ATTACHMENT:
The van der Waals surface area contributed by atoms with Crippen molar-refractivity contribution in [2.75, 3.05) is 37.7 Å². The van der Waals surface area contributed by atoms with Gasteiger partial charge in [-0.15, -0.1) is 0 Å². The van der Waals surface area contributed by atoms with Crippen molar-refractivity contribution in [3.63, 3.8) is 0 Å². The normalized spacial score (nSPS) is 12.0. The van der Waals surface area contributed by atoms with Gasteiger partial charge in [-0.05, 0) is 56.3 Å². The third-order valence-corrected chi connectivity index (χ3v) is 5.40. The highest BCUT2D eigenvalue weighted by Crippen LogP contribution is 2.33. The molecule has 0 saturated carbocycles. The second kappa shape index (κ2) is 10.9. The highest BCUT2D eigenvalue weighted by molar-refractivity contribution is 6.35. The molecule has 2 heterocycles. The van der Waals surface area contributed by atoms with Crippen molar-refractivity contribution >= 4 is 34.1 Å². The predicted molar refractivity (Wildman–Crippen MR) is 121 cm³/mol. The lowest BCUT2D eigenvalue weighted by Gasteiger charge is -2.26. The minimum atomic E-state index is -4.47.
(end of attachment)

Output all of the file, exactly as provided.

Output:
The van der Waals surface area contributed by atoms with Crippen molar-refractivity contribution in [2.75, 3.05) is 37.7 Å². The van der Waals surface area contributed by atoms with Gasteiger partial charge in [-0.15, -0.1) is 0 Å². The van der Waals surface area contributed by atoms with Crippen molar-refractivity contribution in [3.63, 3.8) is 0 Å². The normalized spacial score (nSPS) is 12.0. The van der Waals surface area contributed by atoms with Gasteiger partial charge in [-0.05, 0) is 56.3 Å². The third-order valence-corrected chi connectivity index (χ3v) is 5.40. The highest BCUT2D eigenvalue weighted by Crippen LogP contribution is 2.33. The molecule has 0 saturated carbocycles. The second kappa shape index (κ2) is 10.9. The highest BCUT2D eigenvalue weighted by molar-refractivity contribution is 6.35. The molecule has 2 heterocycles. The van der Waals surface area contributed by atoms with Crippen molar-refractivity contribution >= 4 is 34.1 Å². The predicted molar refractivity (Wildman–Crippen MR) is 121 cm³/mol. The lowest BCUT2D eigenvalue weighted by Gasteiger charge is -2.26. The minimum atomic E-state index is -4.47.